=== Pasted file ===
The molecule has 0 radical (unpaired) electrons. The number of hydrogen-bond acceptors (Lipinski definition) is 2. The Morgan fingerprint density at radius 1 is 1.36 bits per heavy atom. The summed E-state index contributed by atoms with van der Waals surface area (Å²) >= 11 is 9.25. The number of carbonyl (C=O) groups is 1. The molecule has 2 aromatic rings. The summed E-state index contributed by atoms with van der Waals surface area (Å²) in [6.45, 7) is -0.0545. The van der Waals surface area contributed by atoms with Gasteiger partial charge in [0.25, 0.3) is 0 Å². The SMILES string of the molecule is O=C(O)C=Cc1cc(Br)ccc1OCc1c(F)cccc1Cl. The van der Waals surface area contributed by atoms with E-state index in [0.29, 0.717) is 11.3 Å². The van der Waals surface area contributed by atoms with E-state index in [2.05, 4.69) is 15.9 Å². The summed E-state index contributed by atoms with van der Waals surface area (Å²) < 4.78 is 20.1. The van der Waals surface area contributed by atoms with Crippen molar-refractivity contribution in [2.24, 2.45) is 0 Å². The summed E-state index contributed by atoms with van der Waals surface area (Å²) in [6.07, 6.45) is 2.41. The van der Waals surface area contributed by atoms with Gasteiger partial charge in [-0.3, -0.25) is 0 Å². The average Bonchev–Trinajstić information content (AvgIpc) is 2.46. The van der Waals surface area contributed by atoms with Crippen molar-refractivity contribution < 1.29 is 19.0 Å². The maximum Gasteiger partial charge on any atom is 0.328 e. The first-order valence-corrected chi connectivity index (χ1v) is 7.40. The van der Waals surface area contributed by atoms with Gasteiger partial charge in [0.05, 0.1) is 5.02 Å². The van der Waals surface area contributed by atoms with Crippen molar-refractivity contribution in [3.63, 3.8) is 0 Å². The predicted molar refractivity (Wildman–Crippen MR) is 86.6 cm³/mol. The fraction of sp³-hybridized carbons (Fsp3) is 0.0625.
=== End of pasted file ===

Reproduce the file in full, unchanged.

The molecule has 0 radical (unpaired) electrons. The number of hydrogen-bond acceptors (Lipinski definition) is 2. The Morgan fingerprint density at radius 1 is 1.36 bits per heavy atom. The summed E-state index contributed by atoms with van der Waals surface area (Å²) >= 11 is 9.25. The number of carbonyl (C=O) groups is 1. The molecule has 2 aromatic rings. The summed E-state index contributed by atoms with van der Waals surface area (Å²) in [6.45, 7) is -0.0545. The van der Waals surface area contributed by atoms with Gasteiger partial charge in [0.25, 0.3) is 0 Å². The SMILES string of the molecule is O=C(O)C=Cc1cc(Br)ccc1OCc1c(F)cccc1Cl. The van der Waals surface area contributed by atoms with E-state index in [0.29, 0.717) is 11.3 Å². The van der Waals surface area contributed by atoms with E-state index in [2.05, 4.69) is 15.9 Å². The summed E-state index contributed by atoms with van der Waals surface area (Å²) < 4.78 is 20.1. The van der Waals surface area contributed by atoms with Crippen molar-refractivity contribution in [2.24, 2.45) is 0 Å². The summed E-state index contributed by atoms with van der Waals surface area (Å²) in [6.07, 6.45) is 2.41. The van der Waals surface area contributed by atoms with Gasteiger partial charge in [-0.3, -0.25) is 0 Å². The average Bonchev–Trinajstić information content (AvgIpc) is 2.46. The van der Waals surface area contributed by atoms with Crippen molar-refractivity contribution < 1.29 is 19.0 Å². The maximum Gasteiger partial charge on any atom is 0.328 e. The first-order valence-corrected chi connectivity index (χ1v) is 7.40. The van der Waals surface area contributed by atoms with Gasteiger partial charge in [0.05, 0.1) is 5.02 Å². The van der Waals surface area contributed by atoms with Crippen molar-refractivity contribution in [3.63, 3.8) is 0 Å². The predicted molar refractivity (Wildman–Crippen MR) is 86.6 cm³/mol. The fraction of sp³-hybridized carbons (Fsp3) is 0.0625.